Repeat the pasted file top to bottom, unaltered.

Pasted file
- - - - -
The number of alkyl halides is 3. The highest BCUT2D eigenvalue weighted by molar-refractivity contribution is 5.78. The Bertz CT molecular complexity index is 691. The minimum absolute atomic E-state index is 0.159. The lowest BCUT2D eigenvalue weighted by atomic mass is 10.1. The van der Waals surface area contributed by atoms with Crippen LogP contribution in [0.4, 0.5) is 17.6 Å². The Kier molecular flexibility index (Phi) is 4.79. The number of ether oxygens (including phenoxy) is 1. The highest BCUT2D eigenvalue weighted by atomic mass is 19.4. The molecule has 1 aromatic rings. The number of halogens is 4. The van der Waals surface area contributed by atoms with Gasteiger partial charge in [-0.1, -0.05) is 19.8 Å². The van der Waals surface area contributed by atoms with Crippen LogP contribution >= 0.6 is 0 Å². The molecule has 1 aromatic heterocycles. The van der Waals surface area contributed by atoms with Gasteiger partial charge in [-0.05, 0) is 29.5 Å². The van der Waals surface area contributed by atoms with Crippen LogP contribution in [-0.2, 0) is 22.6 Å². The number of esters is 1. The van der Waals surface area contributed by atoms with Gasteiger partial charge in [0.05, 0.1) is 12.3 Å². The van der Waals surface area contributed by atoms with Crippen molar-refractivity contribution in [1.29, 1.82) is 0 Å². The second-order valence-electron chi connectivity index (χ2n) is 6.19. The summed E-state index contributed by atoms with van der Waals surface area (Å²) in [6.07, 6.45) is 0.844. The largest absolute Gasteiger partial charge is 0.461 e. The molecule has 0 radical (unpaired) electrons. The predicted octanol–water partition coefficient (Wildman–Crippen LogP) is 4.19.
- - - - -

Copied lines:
The number of alkyl halides is 3. The highest BCUT2D eigenvalue weighted by molar-refractivity contribution is 5.78. The Bertz CT molecular complexity index is 691. The minimum absolute atomic E-state index is 0.159. The lowest BCUT2D eigenvalue weighted by atomic mass is 10.1. The van der Waals surface area contributed by atoms with Crippen LogP contribution in [0.4, 0.5) is 17.6 Å². The Kier molecular flexibility index (Phi) is 4.79. The number of ether oxygens (including phenoxy) is 1. The highest BCUT2D eigenvalue weighted by atomic mass is 19.4. The molecule has 1 aromatic rings. The number of halogens is 4. The van der Waals surface area contributed by atoms with Gasteiger partial charge in [-0.1, -0.05) is 19.8 Å². The van der Waals surface area contributed by atoms with Crippen LogP contribution >= 0.6 is 0 Å². The molecule has 1 aromatic heterocycles. The van der Waals surface area contributed by atoms with Gasteiger partial charge in [-0.05, 0) is 29.5 Å². The van der Waals surface area contributed by atoms with Crippen LogP contribution in [-0.2, 0) is 22.6 Å². The number of esters is 1. The van der Waals surface area contributed by atoms with Gasteiger partial charge in [0.05, 0.1) is 12.3 Å². The van der Waals surface area contributed by atoms with Crippen molar-refractivity contribution in [1.29, 1.82) is 0 Å². The second-order valence-electron chi connectivity index (χ2n) is 6.19. The summed E-state index contributed by atoms with van der Waals surface area (Å²) in [6.07, 6.45) is 0.844. The largest absolute Gasteiger partial charge is 0.461 e. The molecule has 0 radical (unpaired) electrons. The predicted octanol–water partition coefficient (Wildman–Crippen LogP) is 4.19.